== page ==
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P18: COVID-19 Self-Isolation Measures Seriously Impacted Quality of Medical Care for People Living with Chronic Conditions

Poster Presenter

      Valerie Powell

      • Chief Patient Officer, CorEvitas and EVP, Patient Experience
      • CorEvitas, LLC
        United States


The goal of this research was to understand the impact of social distancing, reduced access to medical care, medication shortages and diminished caregiver capacity on people living with chronic conditions early in the Covid-19 pandemic.


A quantitative online survey to over 5700 people with chronic conditions, from 3/31/20 to 4/10/20, requested feedback on state of health, healthcare visits, prescription challenges, use of telemedicine, and other concerns. (Survey fielded with assistance from Rare Patient Voice and CureClick.)


Two-thirds of those surveyed reported having more health-related concerns because of the COVID-19 crisis. While a significant majority (72%) had not yet seen changes in the quality of their medical care, the trends surrounding prescription challenges and missed healthcare visits suggest more problems to come. Overall, 26% noted difficulties in filling prescriptions, but that number was significantly higher (42%) for those already in poor health, who deal with multiple comorbidities and have more prescription needs. Furthermore, with the increased demand for off-label use of chloroquine and hydroxychloroquine over a period of several weeks, more than half of those with lupus reported challenges obtaining their medication. While drug availability is a major contributing factor, 32% said they simply had no way to pick up their prescriptions. More than two-thirds (68%) of survey respondents overall said they have more health concerns because of COVID-19, and of that number, more than half report feelings of anxiety, worry or stress. Concerns were highest among patients with COPD (89%), pulmonary arterial hypertension (85%), lupus (83%), cystic fibrosis (83%), and Crohn’s disease (79%). The numbers also underscore a growing need for more widely available telemedicine services. Home delivery of prescriptions was used by less than a third (31%) of all respondents. Only 38% of respondents said they received telephone support from a healthcare professional, with one-quarter having used videoconferencing in place of in-person physician visits.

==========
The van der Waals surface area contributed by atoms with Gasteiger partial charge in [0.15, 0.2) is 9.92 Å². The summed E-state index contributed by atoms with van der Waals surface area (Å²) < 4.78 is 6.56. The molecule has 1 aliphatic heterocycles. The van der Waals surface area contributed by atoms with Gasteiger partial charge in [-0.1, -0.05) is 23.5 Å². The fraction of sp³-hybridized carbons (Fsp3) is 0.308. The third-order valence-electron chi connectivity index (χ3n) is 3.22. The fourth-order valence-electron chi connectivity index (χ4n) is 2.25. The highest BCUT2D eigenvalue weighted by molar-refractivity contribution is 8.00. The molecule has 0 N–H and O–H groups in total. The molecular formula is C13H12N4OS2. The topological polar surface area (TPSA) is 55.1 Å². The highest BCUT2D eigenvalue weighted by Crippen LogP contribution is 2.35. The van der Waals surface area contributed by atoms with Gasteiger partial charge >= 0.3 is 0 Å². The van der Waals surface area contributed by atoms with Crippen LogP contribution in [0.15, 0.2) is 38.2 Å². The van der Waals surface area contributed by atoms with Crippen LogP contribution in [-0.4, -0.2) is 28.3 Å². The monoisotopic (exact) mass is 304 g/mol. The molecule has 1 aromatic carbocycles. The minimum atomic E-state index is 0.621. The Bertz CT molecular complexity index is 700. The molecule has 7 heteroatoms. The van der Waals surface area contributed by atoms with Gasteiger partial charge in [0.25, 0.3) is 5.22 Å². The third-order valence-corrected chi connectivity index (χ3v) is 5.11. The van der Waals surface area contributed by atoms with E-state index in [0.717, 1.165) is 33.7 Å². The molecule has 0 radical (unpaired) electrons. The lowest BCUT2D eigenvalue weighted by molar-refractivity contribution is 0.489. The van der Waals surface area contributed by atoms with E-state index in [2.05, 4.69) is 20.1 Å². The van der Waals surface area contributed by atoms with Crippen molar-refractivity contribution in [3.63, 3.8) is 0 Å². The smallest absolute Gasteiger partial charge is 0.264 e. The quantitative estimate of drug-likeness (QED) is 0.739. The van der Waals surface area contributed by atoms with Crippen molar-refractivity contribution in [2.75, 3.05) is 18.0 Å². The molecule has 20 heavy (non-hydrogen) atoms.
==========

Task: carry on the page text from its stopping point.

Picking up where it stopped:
Optimizing the provision of healthcare resources to chronically ill patients needs to be addressed by the healthcare community. While the severity of impact of COVID-19 on healthcare delivery may be slowly diminishing with the implementation of vaccinations and other precautionary measures, adequate mobilization of prescription delivery services, home health nursing, and telemedicine visits should continue to be prioritized through evaluation, development, and deployment by healthcare entities. Further, social service support for those with increased anxiety and stress levels should also be addressed. Ultimately, this survey highlighted those areas of greatest need for chronically ill individuals and potential areas for further growth and development in support mechanisms.